I think he may have made a mistake in the TITLE of his piece, but the CONTENT is sound. I think you, Carroll and PZ are all nitpicking the title of the piece and not the content. If you ALSO disagree with the content of the piece based on your particular religious mindset, then I am more than willing to discuss this with you.

    • Unfortunately, saying that Harris only sees the world in “Us/Them” or “Science/Religion” terms isn’t true, in fact I have heard on many occasion Harris speak with one of the clearest perspectives on the issues facing the world in terms of culture, faith and spirituality. I can see why you are keen to grab onto this point, as you obviously dislike Harris.

      What do you mean by “meaningful”? Obviously you can’t see past the the failure to address the topic of science and morality when listening to his talk? YOUR failure to recognise this, reveals your motive of discrediting Harris rather than pretending to want to add to the ethical debate.

      “Manichean” terms? Did you just look this up now? So Harris sees the world as a fight between God and The Devil played out in the earth and in the bodies of men? Or are you using it as a way to illustrate the idea of 2 opposing sides?

      I can assure you, Harris doesn’t think this is the case.

  • Synthaetica says:

    I agree, atheistclimber, to describe Harris as Manichean is a gross oversimplification. It’s also a projectionist point of view. Reading several of titopoet’s blog postings, I perceive a mind which very much believes in a good-versus-evil world. Wouldn’t life be wonderful if it was so simple?

    I agree as well that Harris’s title for this endeavor is unfortunate. On the other hand, it does a good job in catalyzing discussion and conversation on the topic. Perhaps titopoet, and others who are of similar minds will engage on the topic more….meaningfully.

  • Thanks for this. I happen to be blogging about morality myself at present and will no doubt link to this. I think you and Synthaetica are correct in that the title may be simply to ‘catalyze discussion’.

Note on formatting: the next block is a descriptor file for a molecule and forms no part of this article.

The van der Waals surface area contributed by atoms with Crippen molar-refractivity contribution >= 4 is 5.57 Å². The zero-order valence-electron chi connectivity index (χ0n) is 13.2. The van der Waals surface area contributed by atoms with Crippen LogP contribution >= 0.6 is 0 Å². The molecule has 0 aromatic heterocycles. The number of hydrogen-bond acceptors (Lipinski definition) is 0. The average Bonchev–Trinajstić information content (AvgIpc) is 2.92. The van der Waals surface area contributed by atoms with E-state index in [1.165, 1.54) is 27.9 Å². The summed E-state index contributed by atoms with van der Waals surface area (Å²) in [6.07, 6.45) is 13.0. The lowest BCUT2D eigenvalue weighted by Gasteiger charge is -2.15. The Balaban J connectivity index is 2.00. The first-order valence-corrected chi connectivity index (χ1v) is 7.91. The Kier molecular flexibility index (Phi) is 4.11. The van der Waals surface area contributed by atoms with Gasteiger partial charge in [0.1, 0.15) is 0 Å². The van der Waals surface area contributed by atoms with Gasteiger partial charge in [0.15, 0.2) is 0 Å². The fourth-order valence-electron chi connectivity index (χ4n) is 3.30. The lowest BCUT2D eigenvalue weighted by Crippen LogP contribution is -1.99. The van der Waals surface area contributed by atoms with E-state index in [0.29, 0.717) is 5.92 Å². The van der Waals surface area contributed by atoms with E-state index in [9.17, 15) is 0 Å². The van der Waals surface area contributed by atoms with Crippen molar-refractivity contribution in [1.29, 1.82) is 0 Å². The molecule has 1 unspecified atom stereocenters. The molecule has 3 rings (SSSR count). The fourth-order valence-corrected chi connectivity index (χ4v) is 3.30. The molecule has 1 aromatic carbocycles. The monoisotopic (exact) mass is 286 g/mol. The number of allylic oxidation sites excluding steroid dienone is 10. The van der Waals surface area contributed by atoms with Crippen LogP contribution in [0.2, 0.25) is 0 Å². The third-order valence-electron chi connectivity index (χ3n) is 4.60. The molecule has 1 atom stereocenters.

I think science is fantastic. However, I feel the bald statement “Science can answer moral questions” is false, and I understand that most philosophers would back me up on that.

    Science (or perhaps history and sociology) can tell us that humans sometimes kill each other, and that other humans don’t like that. It can’t tell us whether killing people is right or wrong. That’s the job of ethics, imo. 🙂

  • […] Atheist Climber Making Sense « Sam Harris: Science can answer moral questions […]

  • Md Santo says:

    Science can not answer moral questions unless we successfully transformed Science that making us “well informed”, toward Knowledge and beyond that making us “knowledgeable”

  • Catalyst says:

    Hi! I stumbled across your blog a few nights back. I’ve read a few of your entries, and after viewing this one I was reminded of a website with a similar theme.

    The council for secular humanism ( treads a lot of the same ideological terrain as Sam Harris does in the video. For instance, their home page states that “Atheism and agnosticism are silent on larger questions of values and meaning. If Meaning in life is not ordained from on high, what small-m meanings can we work out among ourselves? If eternal life is an illusion, how can we make the most of our only lives? As social beings sharing a godless world, how should we coexist?”


    • Thanks for your comment.

      “Atheism and agnosticism are silent on larger questions of values and meaning. If Meaning in life is not ordained from on high, what small-m meanings can we work out among ourselves? If eternal life is an illusion, how can we make the most of our only lives? As social beings sharing a godless world, how should we coexist?”

      That’s statement is odd, because most people I converse with, and those I am influenced by may be atheist but talk about these very things, as I try to also. I have talked at length about morality and how it’s informed within a person, and about meaning. Search through some of my documents and you’ll find these. I find these to be “The Big Questions” as it were, and the only way we CAN move forward.